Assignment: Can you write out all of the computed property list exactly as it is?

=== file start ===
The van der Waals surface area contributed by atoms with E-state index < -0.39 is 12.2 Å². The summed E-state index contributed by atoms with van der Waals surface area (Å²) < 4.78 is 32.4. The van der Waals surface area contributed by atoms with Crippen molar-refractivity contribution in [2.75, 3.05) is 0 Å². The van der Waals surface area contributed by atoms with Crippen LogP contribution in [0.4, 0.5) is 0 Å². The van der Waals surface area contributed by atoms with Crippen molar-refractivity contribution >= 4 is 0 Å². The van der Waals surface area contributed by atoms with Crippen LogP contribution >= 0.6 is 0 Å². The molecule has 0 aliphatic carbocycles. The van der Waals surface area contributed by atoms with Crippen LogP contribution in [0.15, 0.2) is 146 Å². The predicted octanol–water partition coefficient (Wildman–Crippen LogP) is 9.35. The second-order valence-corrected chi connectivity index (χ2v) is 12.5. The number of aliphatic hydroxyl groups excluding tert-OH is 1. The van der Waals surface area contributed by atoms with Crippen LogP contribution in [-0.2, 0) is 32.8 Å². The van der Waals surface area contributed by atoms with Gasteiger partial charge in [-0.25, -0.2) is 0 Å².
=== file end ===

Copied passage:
The van der Waals surface area contributed by atoms with E-state index < -0.39 is 12.2 Å². The summed E-state index contributed by atoms with van der Waals surface area (Å²) < 4.78 is 32.4. The van der Waals surface area contributed by atoms with Crippen molar-refractivity contribution in [2.75, 3.05) is 0 Å². The van der Waals surface area contributed by atoms with Crippen LogP contribution in [0.4, 0.5) is 0 Å². The van der Waals surface area contributed by atoms with Crippen molar-refractivity contribution >= 4 is 0 Å². The van der Waals surface area contributed by atoms with Crippen LogP contribution >= 0.6 is 0 Å². The molecule has 0 aliphatic carbocycles. The van der Waals surface area contributed by atoms with Crippen LogP contribution in [0.15, 0.2) is 146 Å². The predicted octanol–water partition coefficient (Wildman–Crippen LogP) is 9.35. The second-order valence-corrected chi connectivity index (χ2v) is 12.5. The number of aliphatic hydroxyl groups excluding tert-OH is 1. The van der Waals surface area contributed by atoms with Crippen LogP contribution in [-0.2, 0) is 32.8 Å². The van der Waals surface area contributed by atoms with Gasteiger partial charge in [-0.25, -0.2) is 0 Å².